Rett Syndrome Clinic and Research at Gillette
Rett syndrome is a rare genetic disorder that almost always affects females. It’s associated with widespread developmental delays, epilepsy, scoliosis, and issues with sleep, feeding and movement coordination.
Many children diagnosed with Rett syndrome appear to develop either typically, or somewhat slower than expected, until ages 1 to 4, when they experience a loss of developmental skills. Many patients unfortunately undergo repeated laboratory tests, imaging studies, and medical visits before a diagnosis of Rett syndrome is confirmed. One finding that often leads to diagnosis involves stereotyped hand movements—as though children are repeatedly washing their hands. Children less severely affected may not develop such movements.
Although Rett syndrome no doubt has existed for a long time, as a distinct diagnosis it is rather new. Dr. Andreas Rett first recognized and wrote about the condition in 1966. The gene responsible for the condition wasn’t discovered until 1999. Before that, doctors based diagnoses on their observations of patients who had similar behaviors and symptoms. Since 1999, significant work has gone into identifying the purpose of this gene and considering ideas for treatment.
Gillette Children's Specialty Healthcare founded our Rett Syndrome Clinic in 2005 in hopes that focusing on this unique group of patients would allow us to better understand the condition and provide help. By partnering with researchers at the University of Minnesota and other locations, we are beginning to understand more. Some of less-discussed effects of Rett syndrome include trouble regulating body temperature, being aware of pain, and sleeping. We have begun investigating the communication abilities of patients with Rett syndrome in hopes that we can learn more about the thoughts and desires this condition prevents them from clearly expressing. Beyond characterizing symptoms and treating related Rett syndrome issues, we are working to further collaborate with scientific investigators seeking to treat Rett syndrome and prevent associated symptoms. Our hope is that some of this research will yield ways to gauge the success of treatments currently under development. As with all research, the pace of discovery can be slow and frustrating, but our hope is to provide not just support for symptoms, but also active treatments for Rett syndrome in years to come.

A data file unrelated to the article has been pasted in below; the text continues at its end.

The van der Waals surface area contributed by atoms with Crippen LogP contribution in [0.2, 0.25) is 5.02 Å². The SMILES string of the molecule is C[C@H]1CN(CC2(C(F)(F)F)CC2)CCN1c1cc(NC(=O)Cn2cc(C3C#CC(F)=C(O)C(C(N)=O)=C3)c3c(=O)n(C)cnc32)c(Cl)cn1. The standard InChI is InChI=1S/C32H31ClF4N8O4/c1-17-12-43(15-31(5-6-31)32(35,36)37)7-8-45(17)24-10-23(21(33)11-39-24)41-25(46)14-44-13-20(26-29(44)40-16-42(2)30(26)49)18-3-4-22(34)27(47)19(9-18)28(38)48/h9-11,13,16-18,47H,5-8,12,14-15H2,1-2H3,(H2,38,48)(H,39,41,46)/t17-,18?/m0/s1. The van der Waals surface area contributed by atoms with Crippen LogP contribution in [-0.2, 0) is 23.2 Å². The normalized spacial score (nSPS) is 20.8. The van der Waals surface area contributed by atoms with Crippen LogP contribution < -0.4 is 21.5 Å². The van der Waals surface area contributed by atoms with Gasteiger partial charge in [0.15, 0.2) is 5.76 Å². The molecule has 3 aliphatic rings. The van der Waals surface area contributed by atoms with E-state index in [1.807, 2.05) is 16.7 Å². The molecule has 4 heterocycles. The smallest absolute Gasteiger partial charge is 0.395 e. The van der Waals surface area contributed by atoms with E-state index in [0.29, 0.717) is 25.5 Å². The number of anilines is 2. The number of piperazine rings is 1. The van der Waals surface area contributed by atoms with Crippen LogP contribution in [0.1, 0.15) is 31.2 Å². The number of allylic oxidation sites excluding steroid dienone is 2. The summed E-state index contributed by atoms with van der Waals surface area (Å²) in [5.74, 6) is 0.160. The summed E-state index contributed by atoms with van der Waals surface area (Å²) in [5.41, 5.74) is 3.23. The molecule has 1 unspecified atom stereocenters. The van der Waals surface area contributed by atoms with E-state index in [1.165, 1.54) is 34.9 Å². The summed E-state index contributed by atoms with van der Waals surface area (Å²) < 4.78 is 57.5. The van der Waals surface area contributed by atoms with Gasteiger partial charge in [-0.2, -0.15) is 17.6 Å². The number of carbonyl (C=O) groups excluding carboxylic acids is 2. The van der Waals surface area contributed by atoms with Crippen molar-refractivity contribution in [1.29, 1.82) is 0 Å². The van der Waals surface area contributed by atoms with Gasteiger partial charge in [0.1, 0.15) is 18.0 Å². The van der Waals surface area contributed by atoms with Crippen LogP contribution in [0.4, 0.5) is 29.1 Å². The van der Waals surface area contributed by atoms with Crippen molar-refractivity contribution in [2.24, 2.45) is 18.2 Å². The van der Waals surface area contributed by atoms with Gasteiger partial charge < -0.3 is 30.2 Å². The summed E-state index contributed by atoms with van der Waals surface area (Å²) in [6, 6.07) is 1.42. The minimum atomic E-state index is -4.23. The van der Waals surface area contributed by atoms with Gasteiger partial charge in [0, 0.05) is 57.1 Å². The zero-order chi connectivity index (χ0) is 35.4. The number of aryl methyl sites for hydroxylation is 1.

Timothy Feyma, M.D., is a pediatric neurologist at Gillette Children's Specialty Healthcare. His professional interests include following neonatal intensive care unit (NICU) babies and seeing patients who have epilepsy, metabolic disorders and movement disorders. After receiving his medical degree from the University of Wisconsin Medical School, Feyma completed a pediatrics residency at Penn State Hershey Medical Center in Hershey, Pa. He then completed a pediatric neurology residency and a fellowship at the University of Washington in Seattle. His professional memberships include the Child Neurology Society and the American Academy of Neurology.
Arthur Beisang, M.D., is a pediatrician at Gillette. He sees children who have cerebral palsy, Rett syndrome, and other complex medical conditions. He also works with children whose disabilities result in drooling issues. Beisang received a medical degree from St. George’s School of Medicine in Grenada, West Indies. He completed a residency in pediatrics at the University of Minnesota. Prior to joining Gillette in 2006, Beisang was a pediatrician at Region’s Hospital and an associate professor at the University of Minnesota. He remains an assistant professor of pediatrics at the University of Minnesota. Beisang is certified by the American Board of Pediatrics.